Adieu to Boots & Coots

Boots & Coots (WEL) announced first quarter results for the period ending March 31, 2010. Revenues came in at $53.3 million compared to $54.7 million for the same period last year. Net income for the quarter was $0.7 million, or $0.01 per diluted share, compared to $1.9 million, or $0.03 per diluted share for the first quarter of 2009.

Boots & Coots, Inc. is a well known provider of integrated pressure control services to onshore and offshore oil and gas exploration companies. The company operates in three business segments: well intervention services, equipment services and pressure control services.

All business segments held up quite well during the first quarter as evidenced by a mere 2.5% revenue decline compared with last year. Several one time costs, unfortunately, wrecked earnings.

Mobilization costs for the new ONGC (Oil and Natural Gas Corporation of India) secure and salvage project, higher than expected currency devaluation costs in Venezuela and expenses relating to the announced merger agreement with Halliburton (see below), all had a negative impact on the quarter.

Future

On the near term future, the Company’s CEO, Mr. Larry Winchester, sounded optimistic as he stated: “We have started to see signs of increased utilization in the domestic market, and demand for our services in the international markets continues to improve”.

There won’t be a near term future for Boots & Coots however… at least not one as a public company.

As previously announced, Boots & Coots entered into a definitive merger agreement with Halliburton Company (HAL), the second largest oilfield services company in the world. With the deal, worth about $240 million, Boots & Coots stockholders will receive $3.00 per share for each share of Boots & Coots common stock they hold.

Conclusion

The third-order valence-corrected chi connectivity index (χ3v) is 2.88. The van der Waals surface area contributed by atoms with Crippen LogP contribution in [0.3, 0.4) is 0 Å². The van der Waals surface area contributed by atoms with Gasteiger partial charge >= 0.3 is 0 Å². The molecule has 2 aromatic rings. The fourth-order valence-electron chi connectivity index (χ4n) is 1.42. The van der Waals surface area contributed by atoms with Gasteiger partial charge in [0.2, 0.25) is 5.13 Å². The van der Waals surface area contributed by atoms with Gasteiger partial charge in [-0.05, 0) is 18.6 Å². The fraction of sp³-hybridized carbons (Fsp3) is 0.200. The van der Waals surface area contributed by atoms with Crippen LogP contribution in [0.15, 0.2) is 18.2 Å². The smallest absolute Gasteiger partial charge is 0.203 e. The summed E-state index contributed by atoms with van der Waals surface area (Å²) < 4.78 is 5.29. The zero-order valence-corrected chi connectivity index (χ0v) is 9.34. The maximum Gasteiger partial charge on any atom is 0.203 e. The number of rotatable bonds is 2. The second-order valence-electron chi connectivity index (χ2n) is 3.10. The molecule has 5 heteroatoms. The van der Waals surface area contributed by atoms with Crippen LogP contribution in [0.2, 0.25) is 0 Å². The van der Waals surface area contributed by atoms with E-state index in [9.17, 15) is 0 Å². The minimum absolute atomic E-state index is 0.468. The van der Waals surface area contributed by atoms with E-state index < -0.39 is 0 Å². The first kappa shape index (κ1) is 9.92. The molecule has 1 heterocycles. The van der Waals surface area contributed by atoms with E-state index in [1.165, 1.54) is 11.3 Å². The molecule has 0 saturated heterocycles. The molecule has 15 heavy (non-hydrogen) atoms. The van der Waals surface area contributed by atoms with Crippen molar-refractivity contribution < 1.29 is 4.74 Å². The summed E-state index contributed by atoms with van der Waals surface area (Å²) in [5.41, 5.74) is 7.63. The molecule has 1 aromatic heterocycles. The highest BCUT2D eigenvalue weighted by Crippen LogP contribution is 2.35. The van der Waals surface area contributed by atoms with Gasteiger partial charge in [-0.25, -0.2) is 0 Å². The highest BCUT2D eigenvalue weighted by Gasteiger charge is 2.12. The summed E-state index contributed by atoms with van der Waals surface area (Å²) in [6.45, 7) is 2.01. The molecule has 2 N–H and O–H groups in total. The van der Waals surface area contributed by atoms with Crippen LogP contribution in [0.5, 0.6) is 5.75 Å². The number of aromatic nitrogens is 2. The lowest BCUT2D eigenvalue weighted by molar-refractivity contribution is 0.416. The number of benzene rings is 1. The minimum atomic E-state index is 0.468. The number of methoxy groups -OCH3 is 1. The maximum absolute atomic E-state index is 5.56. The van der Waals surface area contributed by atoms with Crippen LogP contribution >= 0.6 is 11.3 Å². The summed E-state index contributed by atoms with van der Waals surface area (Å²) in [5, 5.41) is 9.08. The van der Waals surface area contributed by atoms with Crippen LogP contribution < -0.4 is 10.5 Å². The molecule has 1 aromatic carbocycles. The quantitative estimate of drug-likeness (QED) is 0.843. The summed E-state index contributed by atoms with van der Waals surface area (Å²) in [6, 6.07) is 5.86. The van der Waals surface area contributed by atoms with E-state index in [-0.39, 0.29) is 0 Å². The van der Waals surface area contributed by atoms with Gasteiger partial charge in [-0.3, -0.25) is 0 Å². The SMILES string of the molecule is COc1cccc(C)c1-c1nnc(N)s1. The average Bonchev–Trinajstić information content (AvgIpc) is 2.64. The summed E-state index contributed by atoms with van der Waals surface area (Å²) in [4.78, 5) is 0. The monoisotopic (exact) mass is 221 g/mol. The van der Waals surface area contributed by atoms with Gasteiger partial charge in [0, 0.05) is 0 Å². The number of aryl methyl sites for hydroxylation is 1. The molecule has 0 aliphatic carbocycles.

When the merger agreement was announced, early April, we didn’t immediately sell our shares as we thought (or hoped) there might be other interested parties willing to pay a higher price. Apparently, this is not the case and so we’re going to sell the remainder of our shares on Monday morning at $2.95.

We’ve enjoyed our ride with Boots & Coots since we picked it early 2009. We sold half our shares at $2.00, early March 2010 and now we will most likely be able to sell the remainder at $2.95. This gives us an overall profit of 117%.

We’ll use the money to re-invest in another oil services company or a mining company. We currently have our eye on a few of them in both industries and as soon as we’re comfortable with one of them, you’ll be the first to know.

What do you think about mining stocks and oil services companies? Is this the right time to invest in them? Do you currently own shares of companies in those industries and do you want to share them with us?

2 comments… add one
  • Matt May 9, 2010, 6:26 pm

    I unfortunately sold my 10000 stocks of WEL back at $2.2, so I’m not very happy. Here again the patience was not as good as it could be. I still made 96%, but could have made more…
    Anyway, I think this is good time for Energy related companies (a long as they are NOT off-shore -drilling) and I actually put some money where my mouth is…
    I own PGNE, quite a bit – just waiting with it to go up (hopefully). I also bought some more
    I also bought few XOM stocks at $63.5 as I think they will definitely rebound.
    Am thinking of some BP, but I think it will go down some more this week and bottom out about $47.
    I also have few stocks of KNDR, as I think the alternate energy will also pick
    So, here it is for whatever it’s worth…

  • admin May 10, 2010, 12:28 pm

    Hi Matt,

    Many thanks for you comment and although you may not be happy with it, congratulations on your WEL trade. I felt the same when I saw Boots & Coots continue its way up after I sold half of my position at $2. But that’s the way it is. Timing a stock or the market is always incredibly difficult, not to say impossible.

    I’m glad you agree on the energy related companies. XOM and BP are a bit out of my small cap league, but I think they have been oversold and will bounce back in the near future.

    I must admit I hadn’t heard of PGNE and KNDR. Both look very speculative, but nevertheless interesting enough to research further.

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